Indeed, it is unclear whether the Takings Clause was understood, as a historical matter, to apply to judicial decisions. The Framers most likely viewed this Clause as applying only to physical appropriation pursuant to the power of eminent domain. See Lucas v. South Carolina Coastal Council, 505 U. S. 1003, 1028, n. 15 (1992). And it appears these physical appropriations were traditionally made by legislatures. See 3 J. Story, Commentaries on the Constitution of the United States §1784, p. 661 (1833). Courts, on the other hand, lacked the power of eminent domain. See 1 W. Blackstone, Commentaries 135 (W. Lewis ed. 1897). The Court’s Takings Clause jurisprudence has expanded beyond the Framers’ understanding, as it now applies to certain regulations that are not physical appropriations. See Lucas, supra, at 1014 (citing Mahon, 260 U. S. 393). But the Court should consider with care the decision to extend the Takings Clause in a manner that might be inconsistent with historical practice.
There are two additional practical considerations that the Court would need to address before recognizing judicial takings. First, it may be unclear in certain situations how a party should properly raise a judicial takings claim. “[I]t is important to separate out two judicial actions—the decision to change current property rules in a way that would constitute a taking, and the decision to require compensation.” Thompson, Judicial Takings, 76 Va. L. Rev. 1449, 1515 (1990). In some contexts, these issues could arise separately. For instance, assume that a state-court opinion explicitly holds that it is changing state property law, or that it asserts that is not changing the law but there is no “fair or substantial basis” for this statement. Broad River, 281 U. S., at 540. (Most of these cases may arise in the latter posture, like inverse condemnation claims where the State says it is not taking property and pays no compensation.) Call this Case A. The only issue in Case A was determining the substance of state property law. It is doubtful that parties would raise a judicial takings claim on appeal, or in a petition for a writ of certiorari, in Case A, as the issue would not have been litigated below. Rather, the party may file a separate lawsuit—Case B—arguing that a taking occurred in light of the change in property law made by Case A. After all, until the state court in Case A changes the law, the party will not know if his or her property rights will have been eliminated. So res judicata probably would not bar the party from litigating the takings issue in Case B.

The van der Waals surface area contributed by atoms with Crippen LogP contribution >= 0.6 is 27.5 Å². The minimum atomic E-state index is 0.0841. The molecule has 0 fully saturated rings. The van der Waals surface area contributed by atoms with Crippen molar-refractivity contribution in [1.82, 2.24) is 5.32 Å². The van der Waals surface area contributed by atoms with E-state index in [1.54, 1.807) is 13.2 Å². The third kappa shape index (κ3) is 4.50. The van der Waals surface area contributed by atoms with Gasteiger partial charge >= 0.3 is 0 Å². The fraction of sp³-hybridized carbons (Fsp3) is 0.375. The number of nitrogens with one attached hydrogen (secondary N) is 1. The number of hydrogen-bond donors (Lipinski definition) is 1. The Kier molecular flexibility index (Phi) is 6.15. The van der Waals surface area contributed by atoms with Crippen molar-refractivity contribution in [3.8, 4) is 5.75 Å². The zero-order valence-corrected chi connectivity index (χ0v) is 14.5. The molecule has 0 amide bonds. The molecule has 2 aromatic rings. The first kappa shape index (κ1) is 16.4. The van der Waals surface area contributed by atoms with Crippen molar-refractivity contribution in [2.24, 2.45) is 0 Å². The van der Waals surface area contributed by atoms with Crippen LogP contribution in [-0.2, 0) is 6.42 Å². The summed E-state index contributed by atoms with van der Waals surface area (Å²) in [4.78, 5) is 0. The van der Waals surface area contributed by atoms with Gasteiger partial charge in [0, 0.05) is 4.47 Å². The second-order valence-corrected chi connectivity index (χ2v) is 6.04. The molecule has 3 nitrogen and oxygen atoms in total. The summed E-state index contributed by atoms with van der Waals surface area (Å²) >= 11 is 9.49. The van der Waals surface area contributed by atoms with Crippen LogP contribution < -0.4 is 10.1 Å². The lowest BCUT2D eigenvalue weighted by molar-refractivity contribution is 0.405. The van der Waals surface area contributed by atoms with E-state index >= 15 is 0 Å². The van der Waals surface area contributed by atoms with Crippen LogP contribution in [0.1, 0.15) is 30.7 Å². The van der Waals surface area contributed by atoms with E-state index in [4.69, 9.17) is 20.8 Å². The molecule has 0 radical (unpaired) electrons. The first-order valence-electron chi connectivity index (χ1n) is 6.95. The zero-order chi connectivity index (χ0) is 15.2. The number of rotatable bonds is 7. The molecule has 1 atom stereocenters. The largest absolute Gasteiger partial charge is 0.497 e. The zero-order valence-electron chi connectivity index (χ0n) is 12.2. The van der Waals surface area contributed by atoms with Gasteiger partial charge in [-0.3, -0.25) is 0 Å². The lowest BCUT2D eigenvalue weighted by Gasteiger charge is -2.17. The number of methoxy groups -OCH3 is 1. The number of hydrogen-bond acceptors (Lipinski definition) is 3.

Second, it is unclear what remedy a reviewing court could enter after finding a judicial taking. It appears under our precedents that a party who suffers a taking is only entitled to damages, not equitable relief: The Court has said that “[e]quitable relief is not available to enjoin an alleged taking of private property for a public use … when a suit for compensation can be brought against the sovereign subsequent to the taking,” Ruckelshaus v. Monsanto Co., 467 U. S. 986, 1016 (1984), and the Court subsequently held that the Takings Clause requires the availability of a suit for compensation against the States, First English, supra, at 321–322. It makes perfect sense that the remedy for a Takings Clause violation is only damages, as the Clause “does not proscribe the taking of property; it proscribes taking without just compensation.” Williamson County Regional Planning Comm’n v. Hamilton Bank of Johnson City, 473 U. S. 172, 194 (1985).
It is thus questionable whether reviewing courts could invalidate judicial decisions deemed to be judicial takings; they may only be able to order just compensation. In the posture discussed above where Case A changes the law and Case B addresses whether that change is a taking, it is not clear how the Court, in Case B, could invalidate the holding of Case A. If a single case were to properly address both a state court’s change in the law and whether the change was a taking, the Court might be able to give the state court a choice on how to proceed if there were a judicial taking. The Court might be able to remand and let the state court determine whether it wants to insist on changing its property law and paying just compensation or to rescind its holding that changed the law. Cf. First English, 482 U. S., at 321 (“Once a court determines that a taking has occurred, the government retains the whole range of options already available—amendment of the regulation, withdrawal of the invalidated regulation, or exercise of eminent domain”). But that decision would rest with the state court, not this Court; so the state court could still force the State to pay just compensation. And even if the state court decided to rescind its decision that changed the law, a temporary taking would have occurred in the interim. See ibid.
These difficult issues are some of the reasons why the Court should not reach beyond the necessities of the case to recognize a judicial takings doctrine. It is not wise, from an institutional standpoint, to reach out and decide questions that have not been discussed at much length by courts and commentators. This Court’s dicta in Williamson County, supra, at 194–197, regarding when regulatory takings claims become ripe, explains why federal courts have not been able to provide much analysis on the issue of judicial takings. See San Remo Hotel, L. P. v. City and County of San Francisco, 545 U. S. 323, 351 (2005) (Rehnquist, C. J., concurring in judgment) (“Williamson County’s state-litigation rule has created some real anomalies, justifying our revisiting the issue”). Until Williamson County is reconsidered, litigants will have to press most of their judicial takings claims before state courts, which are “presumptively competent … to adjudicate claims arising under the laws of the United States.” Tafflin v. Levitt, 493 U. S. 455, 458 (1990). If and when future cases show that the usual principles, including constitutional principles that constrain the judiciary like due process, are somehow inadequate to protect property owners, then the question whether a judicial decision can effect a taking would be properly presented. In the meantime, it seems appropriate to recognize that the substantial power to decide whose property to take and when to take it should be conceived of as a power vested in the political branches and subject to political control.